By Barbara Powell and Lynn Doan Bloomberg News
The average price for regular gasoline at U.S. pumps jumped 8.5 cents in the past two weeks to a 13-month high of $3.6918 a gallon, according to Lundberg Survey Inc.
The survey covers the period ended Friday and is based on information obtained at about 2,500 filling stations by the Camarillo, Calif.-based company.
Prices are the highest since March 22, 2013. The average is 15.55 cents higher than a year ago, Lundberg said. Gasoline has risen 39.74 cents a gallon since bottoming out in February and is up 43 cents this year.
“The most important factor right now in this rise is crude oil, which rose by a very similar amount to the street-price move,” Trilby Lundberg, the president of Lundberg Survey, said in a telephone interview Sunday. “From here, we will probably see very little increase, if any, with the big caveat of course being crude. If crude prices climb even higher, then this may not be the peak.”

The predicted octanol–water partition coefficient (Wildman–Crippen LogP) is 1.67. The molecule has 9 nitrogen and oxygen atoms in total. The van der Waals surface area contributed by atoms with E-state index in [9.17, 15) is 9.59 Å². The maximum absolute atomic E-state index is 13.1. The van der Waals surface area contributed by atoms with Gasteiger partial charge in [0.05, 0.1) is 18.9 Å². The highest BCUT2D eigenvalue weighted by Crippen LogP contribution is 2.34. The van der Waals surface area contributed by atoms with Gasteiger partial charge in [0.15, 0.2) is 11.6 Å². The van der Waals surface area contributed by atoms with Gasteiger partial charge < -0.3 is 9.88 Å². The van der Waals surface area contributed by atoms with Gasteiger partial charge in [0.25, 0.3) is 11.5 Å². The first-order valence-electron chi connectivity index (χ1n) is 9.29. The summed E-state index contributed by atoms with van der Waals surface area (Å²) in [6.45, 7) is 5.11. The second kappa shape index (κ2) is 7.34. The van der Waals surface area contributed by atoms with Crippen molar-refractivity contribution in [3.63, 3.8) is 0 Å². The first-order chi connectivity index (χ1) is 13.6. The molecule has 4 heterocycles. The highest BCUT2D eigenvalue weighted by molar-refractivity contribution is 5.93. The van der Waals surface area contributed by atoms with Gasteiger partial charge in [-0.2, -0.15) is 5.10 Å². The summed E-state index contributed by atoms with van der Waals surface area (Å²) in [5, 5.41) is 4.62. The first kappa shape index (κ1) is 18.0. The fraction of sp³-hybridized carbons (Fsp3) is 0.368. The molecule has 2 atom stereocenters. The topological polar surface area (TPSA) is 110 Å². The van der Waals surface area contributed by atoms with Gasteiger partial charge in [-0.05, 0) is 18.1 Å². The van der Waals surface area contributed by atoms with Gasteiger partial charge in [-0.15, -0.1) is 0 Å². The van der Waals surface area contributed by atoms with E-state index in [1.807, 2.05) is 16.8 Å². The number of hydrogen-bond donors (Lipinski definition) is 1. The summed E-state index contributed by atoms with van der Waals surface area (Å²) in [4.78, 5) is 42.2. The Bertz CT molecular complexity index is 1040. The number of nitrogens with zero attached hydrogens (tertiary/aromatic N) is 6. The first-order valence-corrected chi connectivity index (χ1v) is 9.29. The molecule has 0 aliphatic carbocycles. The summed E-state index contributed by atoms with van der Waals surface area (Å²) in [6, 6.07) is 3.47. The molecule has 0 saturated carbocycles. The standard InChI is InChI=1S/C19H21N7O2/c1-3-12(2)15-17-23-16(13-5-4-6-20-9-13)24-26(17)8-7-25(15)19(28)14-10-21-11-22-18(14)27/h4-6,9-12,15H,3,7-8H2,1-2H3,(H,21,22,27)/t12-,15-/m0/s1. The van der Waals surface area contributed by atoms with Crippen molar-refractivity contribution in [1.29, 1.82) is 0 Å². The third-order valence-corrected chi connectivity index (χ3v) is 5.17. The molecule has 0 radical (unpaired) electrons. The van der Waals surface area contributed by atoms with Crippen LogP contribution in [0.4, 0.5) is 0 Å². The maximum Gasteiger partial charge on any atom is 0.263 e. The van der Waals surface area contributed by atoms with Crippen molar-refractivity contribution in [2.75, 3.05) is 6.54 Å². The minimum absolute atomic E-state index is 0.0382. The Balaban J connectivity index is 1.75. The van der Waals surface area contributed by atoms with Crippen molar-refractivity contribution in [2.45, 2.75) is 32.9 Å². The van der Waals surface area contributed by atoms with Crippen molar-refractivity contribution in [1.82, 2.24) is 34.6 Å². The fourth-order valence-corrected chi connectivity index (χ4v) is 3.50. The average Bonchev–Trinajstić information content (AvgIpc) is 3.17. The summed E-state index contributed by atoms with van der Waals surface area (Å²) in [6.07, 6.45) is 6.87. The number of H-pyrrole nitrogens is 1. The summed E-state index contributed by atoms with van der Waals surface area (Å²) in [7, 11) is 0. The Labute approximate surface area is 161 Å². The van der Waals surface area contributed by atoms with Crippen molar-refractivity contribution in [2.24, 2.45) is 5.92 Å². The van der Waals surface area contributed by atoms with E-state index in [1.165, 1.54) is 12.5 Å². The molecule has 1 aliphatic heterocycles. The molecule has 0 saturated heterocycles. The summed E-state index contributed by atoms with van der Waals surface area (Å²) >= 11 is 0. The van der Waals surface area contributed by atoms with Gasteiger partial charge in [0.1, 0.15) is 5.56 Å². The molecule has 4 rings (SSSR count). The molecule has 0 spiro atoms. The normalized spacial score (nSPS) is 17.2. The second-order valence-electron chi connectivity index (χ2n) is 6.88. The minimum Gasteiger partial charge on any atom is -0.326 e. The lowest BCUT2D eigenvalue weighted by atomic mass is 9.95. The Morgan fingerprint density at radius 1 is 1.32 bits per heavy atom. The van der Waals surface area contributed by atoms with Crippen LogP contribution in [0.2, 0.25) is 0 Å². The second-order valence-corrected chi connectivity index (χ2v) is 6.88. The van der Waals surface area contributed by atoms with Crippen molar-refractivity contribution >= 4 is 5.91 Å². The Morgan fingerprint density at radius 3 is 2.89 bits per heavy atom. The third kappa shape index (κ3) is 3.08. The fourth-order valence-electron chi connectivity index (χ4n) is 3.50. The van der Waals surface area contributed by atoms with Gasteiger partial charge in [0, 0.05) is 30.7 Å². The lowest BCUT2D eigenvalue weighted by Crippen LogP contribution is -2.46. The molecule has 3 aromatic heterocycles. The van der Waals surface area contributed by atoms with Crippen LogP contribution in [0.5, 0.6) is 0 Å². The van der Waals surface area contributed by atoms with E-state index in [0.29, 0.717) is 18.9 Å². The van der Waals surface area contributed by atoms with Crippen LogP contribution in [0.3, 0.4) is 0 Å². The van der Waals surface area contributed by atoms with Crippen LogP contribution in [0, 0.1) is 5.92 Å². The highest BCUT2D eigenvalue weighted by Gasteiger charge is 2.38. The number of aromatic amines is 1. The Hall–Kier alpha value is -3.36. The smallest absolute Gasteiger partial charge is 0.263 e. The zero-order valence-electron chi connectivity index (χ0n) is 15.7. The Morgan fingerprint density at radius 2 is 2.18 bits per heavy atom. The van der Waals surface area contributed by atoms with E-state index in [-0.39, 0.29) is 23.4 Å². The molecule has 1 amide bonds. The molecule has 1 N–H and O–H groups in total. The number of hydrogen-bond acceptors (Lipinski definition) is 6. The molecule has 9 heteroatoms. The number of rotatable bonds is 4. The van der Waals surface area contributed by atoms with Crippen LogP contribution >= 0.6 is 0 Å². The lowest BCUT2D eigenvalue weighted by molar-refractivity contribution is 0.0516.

The highest price for gasoline in the lower 48 U.S. states among the markets surveyed was in Los Angeles, at $4.26 a gallon, Lundberg said. The lowest price was in Salt Lake City, where customers paid an average $3.29 a gallon. Regular gasoline averaged $3.80 a gallon on Long Island, N.Y.
An “extremely robust” rise in U.S. gasoline demand may have also helped increase retail prices, according to Lundberg. Demand for the motor-fuel in the last four weeks is up 4.6 percent from the same period a year ago, Energy Information Administration data show.
Gasoline futures for May delivery on the New York Mercantile Exchange rose 12.34 cents, or 4.2 percent, to $3.0547 a gallon in the two weeks ended Thursday. Trading was closed April 18 for Good Friday.
Inventories of the motor fuel fell 154,000 barrels in the week ended April 11 to 210.3 million, the lowest since Nov. 15, according to Energy Information Administration data. Supplies were down 9.9 percent in eight weeks of contractions as refiners performed seasonal maintenance and sold off stocks of winter- grade gasoline.
Crude inventories climbed 10 million barrels to 394.1 million in the week to April 11, the highest since June, according to EIA data.
West Texas Intermediate crude for May delivery gained $3.16, or 3.1 percent, to $104.30 a barrel on the Nymex in the two weeks to Thursday.